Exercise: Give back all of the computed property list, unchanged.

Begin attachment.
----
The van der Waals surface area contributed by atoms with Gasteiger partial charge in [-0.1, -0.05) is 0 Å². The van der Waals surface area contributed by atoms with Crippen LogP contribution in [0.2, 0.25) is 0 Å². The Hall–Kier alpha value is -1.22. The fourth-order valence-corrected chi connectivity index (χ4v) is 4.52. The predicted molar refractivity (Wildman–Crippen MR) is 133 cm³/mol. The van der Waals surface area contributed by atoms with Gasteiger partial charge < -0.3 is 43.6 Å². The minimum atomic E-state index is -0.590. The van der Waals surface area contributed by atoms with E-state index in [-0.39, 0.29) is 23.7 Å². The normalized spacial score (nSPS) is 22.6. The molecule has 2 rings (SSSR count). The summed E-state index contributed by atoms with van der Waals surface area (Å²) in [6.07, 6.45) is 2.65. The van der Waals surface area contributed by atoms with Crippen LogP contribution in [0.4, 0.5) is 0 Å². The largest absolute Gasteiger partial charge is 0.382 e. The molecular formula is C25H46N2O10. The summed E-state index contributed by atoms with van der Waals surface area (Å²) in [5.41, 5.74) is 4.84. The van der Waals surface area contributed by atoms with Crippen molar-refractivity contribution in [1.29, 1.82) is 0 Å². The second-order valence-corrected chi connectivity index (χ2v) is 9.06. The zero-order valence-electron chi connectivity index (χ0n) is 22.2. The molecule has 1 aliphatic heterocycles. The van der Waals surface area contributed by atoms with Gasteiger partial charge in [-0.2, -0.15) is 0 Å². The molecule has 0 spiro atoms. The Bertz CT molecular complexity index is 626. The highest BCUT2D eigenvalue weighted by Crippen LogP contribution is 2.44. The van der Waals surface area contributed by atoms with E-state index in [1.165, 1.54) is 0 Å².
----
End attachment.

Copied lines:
The van der Waals surface area contributed by atoms with Gasteiger partial charge in [-0.1, -0.05) is 0 Å². The van der Waals surface area contributed by atoms with Crippen LogP contribution in [0.2, 0.25) is 0 Å². The Hall–Kier alpha value is -1.22. The fourth-order valence-corrected chi connectivity index (χ4v) is 4.52. The predicted molar refractivity (Wildman–Crippen MR) is 133 cm³/mol. The van der Waals surface area contributed by atoms with Gasteiger partial charge < -0.3 is 43.6 Å². The minimum atomic E-state index is -0.590. The van der Waals surface area contributed by atoms with E-state index in [-0.39, 0.29) is 23.7 Å². The normalized spacial score (nSPS) is 22.6. The molecule has 2 rings (SSSR count). The summed E-state index contributed by atoms with van der Waals surface area (Å²) in [6.07, 6.45) is 2.65. The van der Waals surface area contributed by atoms with Crippen LogP contribution in [0.4, 0.5) is 0 Å². The largest absolute Gasteiger partial charge is 0.382 e. The molecular formula is C25H46N2O10. The summed E-state index contributed by atoms with van der Waals surface area (Å²) in [5.41, 5.74) is 4.84. The van der Waals surface area contributed by atoms with Crippen molar-refractivity contribution in [1.29, 1.82) is 0 Å². The second-order valence-corrected chi connectivity index (χ2v) is 9.06. The zero-order valence-electron chi connectivity index (χ0n) is 22.2. The molecule has 1 aliphatic heterocycles. The van der Waals surface area contributed by atoms with Gasteiger partial charge in [-0.2, -0.15) is 0 Å². The molecule has 0 spiro atoms. The Bertz CT molecular complexity index is 626. The highest BCUT2D eigenvalue weighted by Crippen LogP contribution is 2.44. The van der Waals surface area contributed by atoms with E-state index in [1.165, 1.54) is 0 Å².